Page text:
While Frank made sure to stay independent of the Outfit, his pal Tony Spilotro was determined to become part of it. He worked as a thief for Outfit-connected crews, and began to develop his reputation as an enforcer when he went to work for a mob associate named Sam DeStefano.
DeStefano, known as “Mad Sam,” was connected to the Outfit and operated a loansharking business. He was known to friend and foe as being completely insane. When he dealt with his enemies, his depravity knew no bounds. Mad Sam preferred to use an ice pick on his victims, but wasn’t above slicing, shooting, or incinerating them, depending on his mood. Although he was unstable, the bosses kept him around because he was a good earner. In addition to being an accomplished torturer and killer, Sam reputedly had another talent. He could spot young up-and-comers who had the same capacity for brutality that he had. DeStefano apparently liked what he saw in Tony Spilotro and recruited him to help collect money from delinquent borrowers and assist in other enforcement matters. In that capacity, Tony was allegedly involved in the 1961 murder of a man named William “Action” Jackson.
Jackson was part of Mad Sam’s loansharking operation and apparently became greedy. Sam thought Jackson was skimming money and had to be made an example of. It is believed that Spilotro and tough guy Chuckie Grimaldi, who later turned government witness, were part of the team Sam assigned to the task. According to sources familiar with the case, Jackson was taken prisoner by DeStefano’s men and tortured for two days.
Jackson, who weighed over 300 pounds, was stripped naked and hung on a meat hook. He was beaten, stabbed with ice picks, strips of his skin were peeled off with a razor, and a blow-torch was used on his genitals. The inquisition ended when Jackson’s heart finally gave out. Presumably, the grisly discovery of his mutilated body sent a clear message to any one considering stealing from Mad Sam.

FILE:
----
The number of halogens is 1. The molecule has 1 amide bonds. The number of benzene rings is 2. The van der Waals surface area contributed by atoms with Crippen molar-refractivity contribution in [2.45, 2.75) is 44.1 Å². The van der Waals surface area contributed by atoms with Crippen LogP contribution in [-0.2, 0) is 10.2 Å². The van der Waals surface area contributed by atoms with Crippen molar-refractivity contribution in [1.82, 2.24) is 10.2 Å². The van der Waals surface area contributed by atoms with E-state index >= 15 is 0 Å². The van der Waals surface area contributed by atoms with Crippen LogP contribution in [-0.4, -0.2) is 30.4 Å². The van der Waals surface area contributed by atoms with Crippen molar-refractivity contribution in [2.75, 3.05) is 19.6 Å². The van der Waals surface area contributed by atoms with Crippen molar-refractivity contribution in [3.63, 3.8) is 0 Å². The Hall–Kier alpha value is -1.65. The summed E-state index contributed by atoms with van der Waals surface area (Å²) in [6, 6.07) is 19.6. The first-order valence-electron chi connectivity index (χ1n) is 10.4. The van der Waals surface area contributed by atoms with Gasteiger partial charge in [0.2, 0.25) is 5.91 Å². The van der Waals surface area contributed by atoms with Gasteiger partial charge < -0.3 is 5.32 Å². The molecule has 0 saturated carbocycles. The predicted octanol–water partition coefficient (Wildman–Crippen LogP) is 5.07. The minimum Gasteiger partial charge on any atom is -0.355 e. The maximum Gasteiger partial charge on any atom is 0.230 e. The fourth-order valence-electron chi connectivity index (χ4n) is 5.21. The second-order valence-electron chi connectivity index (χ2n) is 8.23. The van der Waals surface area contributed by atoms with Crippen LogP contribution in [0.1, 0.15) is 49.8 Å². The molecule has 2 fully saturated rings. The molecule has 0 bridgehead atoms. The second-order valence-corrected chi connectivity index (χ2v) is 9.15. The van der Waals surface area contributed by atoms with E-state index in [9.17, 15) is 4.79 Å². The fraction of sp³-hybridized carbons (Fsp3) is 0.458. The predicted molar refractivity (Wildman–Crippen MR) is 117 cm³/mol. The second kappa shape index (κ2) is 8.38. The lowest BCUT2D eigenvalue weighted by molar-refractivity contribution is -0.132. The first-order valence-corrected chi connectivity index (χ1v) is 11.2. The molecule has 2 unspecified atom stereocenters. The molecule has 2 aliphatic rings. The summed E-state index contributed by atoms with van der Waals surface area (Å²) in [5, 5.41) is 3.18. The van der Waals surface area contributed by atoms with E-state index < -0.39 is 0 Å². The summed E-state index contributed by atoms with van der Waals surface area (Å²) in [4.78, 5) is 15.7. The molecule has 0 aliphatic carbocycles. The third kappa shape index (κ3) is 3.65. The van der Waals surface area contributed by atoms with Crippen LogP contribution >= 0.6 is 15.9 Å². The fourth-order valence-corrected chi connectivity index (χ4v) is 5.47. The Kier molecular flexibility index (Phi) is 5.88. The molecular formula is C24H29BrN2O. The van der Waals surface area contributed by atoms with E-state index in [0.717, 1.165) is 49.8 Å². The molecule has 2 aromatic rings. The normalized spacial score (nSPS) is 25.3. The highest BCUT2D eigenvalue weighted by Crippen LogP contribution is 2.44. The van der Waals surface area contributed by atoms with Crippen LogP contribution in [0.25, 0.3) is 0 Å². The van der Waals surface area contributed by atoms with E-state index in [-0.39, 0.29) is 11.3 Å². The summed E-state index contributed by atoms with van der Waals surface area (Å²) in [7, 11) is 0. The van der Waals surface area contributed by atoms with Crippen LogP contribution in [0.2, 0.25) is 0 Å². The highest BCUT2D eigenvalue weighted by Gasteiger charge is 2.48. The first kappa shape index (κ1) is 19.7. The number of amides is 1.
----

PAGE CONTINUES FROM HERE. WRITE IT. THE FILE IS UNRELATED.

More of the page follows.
Frank first met Sam DeStefano when he and Tony were in the North Avenue Steak House. Tony was working for Sam and was tight with Sam’s brother Mario. They were sitting at the bar when Sam came over and started talking to Tony. Sam must have been drunk, because he was ranting and raving about future Outfit underboss Jackie Cerone — who was later convicted for skimming money from Las Vegas casinos — and picking on everybody in the place. Frank found Sam to be an obnoxious blowhard and told Tony they had to leave because he couldn’t stand being around him.
Tony apparently didn’t find Mad Sam as offensive as Frank did. He continued to work for him, but took a break in early 1961 to marry Nancy Stuart. The Milwaukee-born Nancy was living in Chicago when they met.
In 1962, Tony allegedly participated in a pair of murders that propelled him to the status of made man in the Outfit. Those killings involved Frank Cullotta and will be addressed in detail later on.
In 1963, Mad Sam got into a dispute with Leo Foreman, a real estate broker and one of his collectors. Not long after, Spilotro and Chuck Grimaldi reportedly lured Foreman to the home of Mario DeStefano, Sam’s brother, in Cicero. The two beat Foreman, then dragged him into the cellar, where Mad Sam was waiting. Skipping an exchange of pleasantries, Sam got right down to business. He took a hammer to Foreman’s knees, head, groin and ribs. Next came twenty ice-pick thrusts, followed by a bullet to the head. The realtor’s battered body was later found in the trunk of an abandoned car.
So, by the early 1960s, Tony Spilotro — only in his mid-20s — had risen from school bully to a made man in the powerful Chicago Outfit. His reputation as a ruthless enforcer was in place, and some of his best years were still ahead.